A mainstay of microbiomics is 16S rDNA sequencing. Using this method, it is possible to get an overview of the community composition of a microbiome and identify differences between groups and variation within groups.
In 16S rDNA sequencing, the 16S rRNA gene of all bacteria in a sample is amplified in a PCR reaction. The amplified 16S rDNA is then sequenced and by comparing these sequences to annotated databases, the taxonomy of each sequence can be inferred.
The process targets the entire bacterial diversity simultaneously and gives the relative abundance of all taxa down to genus level in the sample. The technique is not always able to differentiate different species or strains within a genus why other methods may be required (e.g. whole metagenome sequencing or real-time qPCR) if a higher taxonomic resolution is required.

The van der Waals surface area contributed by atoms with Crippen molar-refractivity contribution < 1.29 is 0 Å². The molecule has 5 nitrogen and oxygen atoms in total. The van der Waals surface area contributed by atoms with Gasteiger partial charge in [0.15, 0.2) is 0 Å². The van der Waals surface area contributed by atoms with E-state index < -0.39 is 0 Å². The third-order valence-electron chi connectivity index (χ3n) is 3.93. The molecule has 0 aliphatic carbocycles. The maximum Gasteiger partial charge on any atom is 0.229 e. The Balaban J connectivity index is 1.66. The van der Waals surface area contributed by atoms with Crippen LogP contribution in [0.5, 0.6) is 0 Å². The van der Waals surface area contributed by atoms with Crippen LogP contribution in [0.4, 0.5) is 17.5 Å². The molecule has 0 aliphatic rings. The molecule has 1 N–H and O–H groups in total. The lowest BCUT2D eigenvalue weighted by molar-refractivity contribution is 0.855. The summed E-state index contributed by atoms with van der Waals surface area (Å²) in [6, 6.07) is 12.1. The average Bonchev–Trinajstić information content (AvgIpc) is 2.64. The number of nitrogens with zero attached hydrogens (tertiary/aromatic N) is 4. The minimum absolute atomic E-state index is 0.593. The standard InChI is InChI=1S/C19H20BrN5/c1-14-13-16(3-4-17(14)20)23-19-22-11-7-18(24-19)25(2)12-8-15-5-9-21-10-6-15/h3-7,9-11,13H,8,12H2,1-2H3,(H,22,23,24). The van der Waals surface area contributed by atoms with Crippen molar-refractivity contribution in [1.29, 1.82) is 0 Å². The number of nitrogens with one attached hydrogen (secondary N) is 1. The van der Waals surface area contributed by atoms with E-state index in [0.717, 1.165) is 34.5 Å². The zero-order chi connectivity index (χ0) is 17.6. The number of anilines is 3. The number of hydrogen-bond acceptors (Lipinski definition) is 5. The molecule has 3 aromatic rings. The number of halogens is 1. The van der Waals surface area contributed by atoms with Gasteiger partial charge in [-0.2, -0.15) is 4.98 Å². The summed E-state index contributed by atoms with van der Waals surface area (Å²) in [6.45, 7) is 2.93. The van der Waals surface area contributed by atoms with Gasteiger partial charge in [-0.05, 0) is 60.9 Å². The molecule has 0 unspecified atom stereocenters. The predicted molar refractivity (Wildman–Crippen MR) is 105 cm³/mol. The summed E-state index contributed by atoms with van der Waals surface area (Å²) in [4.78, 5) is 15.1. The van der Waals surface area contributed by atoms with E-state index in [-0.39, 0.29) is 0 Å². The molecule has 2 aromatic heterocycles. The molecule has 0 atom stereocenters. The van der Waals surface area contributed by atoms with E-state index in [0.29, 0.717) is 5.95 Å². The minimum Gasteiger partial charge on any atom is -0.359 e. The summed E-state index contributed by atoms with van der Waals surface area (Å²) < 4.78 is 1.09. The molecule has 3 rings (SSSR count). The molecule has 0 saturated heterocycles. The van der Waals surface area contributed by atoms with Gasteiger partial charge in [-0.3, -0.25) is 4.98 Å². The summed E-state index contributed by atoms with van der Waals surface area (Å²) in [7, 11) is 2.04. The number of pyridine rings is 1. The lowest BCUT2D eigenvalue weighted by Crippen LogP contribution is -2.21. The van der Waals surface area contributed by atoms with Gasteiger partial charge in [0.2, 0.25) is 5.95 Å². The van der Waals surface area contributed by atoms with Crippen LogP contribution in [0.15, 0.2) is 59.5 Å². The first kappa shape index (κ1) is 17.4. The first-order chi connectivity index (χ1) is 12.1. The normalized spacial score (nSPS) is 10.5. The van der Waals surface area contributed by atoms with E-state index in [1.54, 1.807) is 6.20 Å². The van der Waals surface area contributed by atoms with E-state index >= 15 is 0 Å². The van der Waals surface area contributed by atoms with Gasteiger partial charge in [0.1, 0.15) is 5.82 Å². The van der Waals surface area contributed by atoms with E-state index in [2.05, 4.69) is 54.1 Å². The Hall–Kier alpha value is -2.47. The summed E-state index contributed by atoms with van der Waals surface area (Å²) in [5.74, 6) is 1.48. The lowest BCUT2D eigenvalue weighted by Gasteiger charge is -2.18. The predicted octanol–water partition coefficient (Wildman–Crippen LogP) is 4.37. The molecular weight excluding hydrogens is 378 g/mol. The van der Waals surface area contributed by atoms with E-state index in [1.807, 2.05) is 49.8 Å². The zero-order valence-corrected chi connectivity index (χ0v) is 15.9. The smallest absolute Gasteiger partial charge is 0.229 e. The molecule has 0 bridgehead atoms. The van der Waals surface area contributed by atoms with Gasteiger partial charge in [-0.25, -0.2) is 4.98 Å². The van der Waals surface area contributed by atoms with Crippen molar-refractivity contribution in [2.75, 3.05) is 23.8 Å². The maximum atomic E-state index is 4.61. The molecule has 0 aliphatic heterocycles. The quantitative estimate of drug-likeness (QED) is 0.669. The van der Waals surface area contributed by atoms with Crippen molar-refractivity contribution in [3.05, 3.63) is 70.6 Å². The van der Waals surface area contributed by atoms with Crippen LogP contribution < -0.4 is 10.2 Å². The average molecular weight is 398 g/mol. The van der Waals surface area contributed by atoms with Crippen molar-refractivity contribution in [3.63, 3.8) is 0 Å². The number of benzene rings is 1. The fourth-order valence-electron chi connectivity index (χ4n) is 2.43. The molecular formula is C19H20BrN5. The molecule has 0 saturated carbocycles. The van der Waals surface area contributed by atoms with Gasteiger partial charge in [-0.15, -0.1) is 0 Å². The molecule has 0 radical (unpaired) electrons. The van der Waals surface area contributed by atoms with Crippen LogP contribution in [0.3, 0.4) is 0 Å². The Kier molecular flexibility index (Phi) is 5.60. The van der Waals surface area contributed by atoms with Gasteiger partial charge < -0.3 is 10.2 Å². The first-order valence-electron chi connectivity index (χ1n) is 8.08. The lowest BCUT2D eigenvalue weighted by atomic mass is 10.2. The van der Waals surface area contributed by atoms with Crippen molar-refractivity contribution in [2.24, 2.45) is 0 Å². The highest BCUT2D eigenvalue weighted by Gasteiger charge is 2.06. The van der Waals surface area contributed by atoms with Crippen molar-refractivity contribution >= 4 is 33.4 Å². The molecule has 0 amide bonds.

It is an efficient first tool for surveying the community composition of a microbiome of interest, and although it only directly provides taxonomic data, the functional potential of the microbiome community can be inferred by using databases that links taxonomy to function.
Figure: Generalized UniFrac analysis of microbiome community composition of patients receiving treatment or placebo versus healthy controls. Treatment has a normalizing effect on the microbiome.